It seems ACCA is making full use of technology and the Internet.
We think that technology offers some very exciting solutions now. It’s now extremely interactive. You can do a lot of very interesting group work, where you don’t have to be sitting in the same room. You can run interactive courses, video content that we now produce from members.
We have 162,000 members and 400,000 students. We have to make use of technology to make sure they have the right support, networking and communications.
We constantly upgrade the ACCA qualifications to respond to market needs. We recently instituted new content for risk management. We’ve just announced we’re going to be examining on integrated reporting in December this year. We’re the first organization to embed that in our syllabus.
We’re always future-proofing our qualification for our members. One of the areas we’re currently looking is broadening the soft skills side. It’s really about equipping people with the right competencies.
Are you seeing that the new members are more persuasive, more communicative, exhibits more leadership qualities than their predecessors years ago?
I’m really always very impressed by our young members. They’re ambitious. They see ACCA as a building block for success in business. That can be in all sectors, including the public sector but particularly in commerce and industry.
When they qualify, they say that’s not the end of the story. It’s very much, ‘OK, now I’m on the way to achieving what I want to in business.’ They look to us for support along that way.  One of the ways they look for support this is through networking and peer-to-peer opportunities. They do get access to a well- established global network.
Are the expectations of ACCA members today different from the expectations of members, say, ten years ago?
The one thing I’d say is that now people want things more quickly. They want their career trajectory to be quite steep and quite rapid. That might not always be possible, but there’s certainly that ambition and need to get on with it now.
In some emerging markets I meet 18-year-olds saying they want to be the CEO when they’re 25. But they’re ambitious because they think they can do good things, they think they have a lot to contribute, and I think part of that is the qualification gives them that confidence.
In applying ACCA’s code of ethics in Asia, do you perhaps adjust some aspects of it to take into account business practices that may not be regarded as unethical here but may be seen as a gray area in the West? For example, giving gifts and tea money in China?
No, we have one code of ethics that we apply globally, and we think that is almost sacrosanct. It is in line with the International Federation of Accountants Code of Ethics, IFAC.
In China, what we do is work very closely with the CICPA and national accounting institutes, so  Beijing, Shanghai and Xiamen. A lot of the work we do with them is around courses and events focused on CFOs, talking about these challenges and issues and making sure people are properly equipped to handle them.
I admire the Chinese government in its leadership on this. It has placed a high priority on transforming the profession and understanding what professionalism encompasses including the ethics component. I think there was a recognition some time ago that it wasn’t part of the DNA of China a couple of decades ago, but there’s been a lot of work done to bring that around.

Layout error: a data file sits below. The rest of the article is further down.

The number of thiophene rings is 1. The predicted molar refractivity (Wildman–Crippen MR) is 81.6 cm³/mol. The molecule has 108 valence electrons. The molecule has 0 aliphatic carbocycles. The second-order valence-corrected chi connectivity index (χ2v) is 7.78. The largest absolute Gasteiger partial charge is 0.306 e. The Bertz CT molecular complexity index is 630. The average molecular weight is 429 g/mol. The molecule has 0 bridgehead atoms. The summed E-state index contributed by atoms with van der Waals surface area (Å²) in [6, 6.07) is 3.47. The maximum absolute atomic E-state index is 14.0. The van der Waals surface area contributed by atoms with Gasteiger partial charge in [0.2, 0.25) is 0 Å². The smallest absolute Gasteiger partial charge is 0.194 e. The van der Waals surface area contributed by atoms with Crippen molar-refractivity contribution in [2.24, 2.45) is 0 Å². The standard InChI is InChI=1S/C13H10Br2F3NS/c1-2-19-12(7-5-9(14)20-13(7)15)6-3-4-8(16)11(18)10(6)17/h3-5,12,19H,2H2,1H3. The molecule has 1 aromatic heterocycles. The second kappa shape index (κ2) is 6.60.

There are vast numbers of people performing accounting roles in China and some may not have had professional training. But there’s a lot of work being done to turn that around. We have over 12,000 members in China and around 40,000 students there, last time I looked.
How long does it take for someone to become an ACCA member? Two years?
No, you need a minimum of three years’ relevant experience. Normally in mainland China the examinations will take two years or so; you usually take the professional exams concurrently while working. You also need to pass the ethics module.
Is risk part of the syllabus?
It is part of the professional exams. We have a whole paper at the professional level called risk, governance and ethics. That’s been a necessary component both for the qualification and CPD in the last few years. There’s been a lot of demand for courses and information on risk and governance.
Is there a separate ACCA module for business partnering?
That’s part of the exams. We have the fundamental level of the qualification. We very much integrate the information they’ve learned. Business partnering pulls together a number of aspects of technical knowledge, and then it’s how you use that to drive the business and give the strategic advice that’s needed.
So there will be scenario-type questions where students have to demonstrate they know how to [be a business partner].
Strategy, leadership and management run throughout the professional level. These are master’s level examinations so they are complex and challenging. We are preparing people to be finance leaders of the future, so all those concepts about leadership and management are in the tests.
What would be the passing rate?
It’s tough and we make no apology for that. We’re holding these individuals out to the public as highly qualified professionals. At the final level, we’re looking at around 30% to 50% passing rate, depending on the markets. Passing rates in Asian countries tend to be ahead, not massively, but above the global average.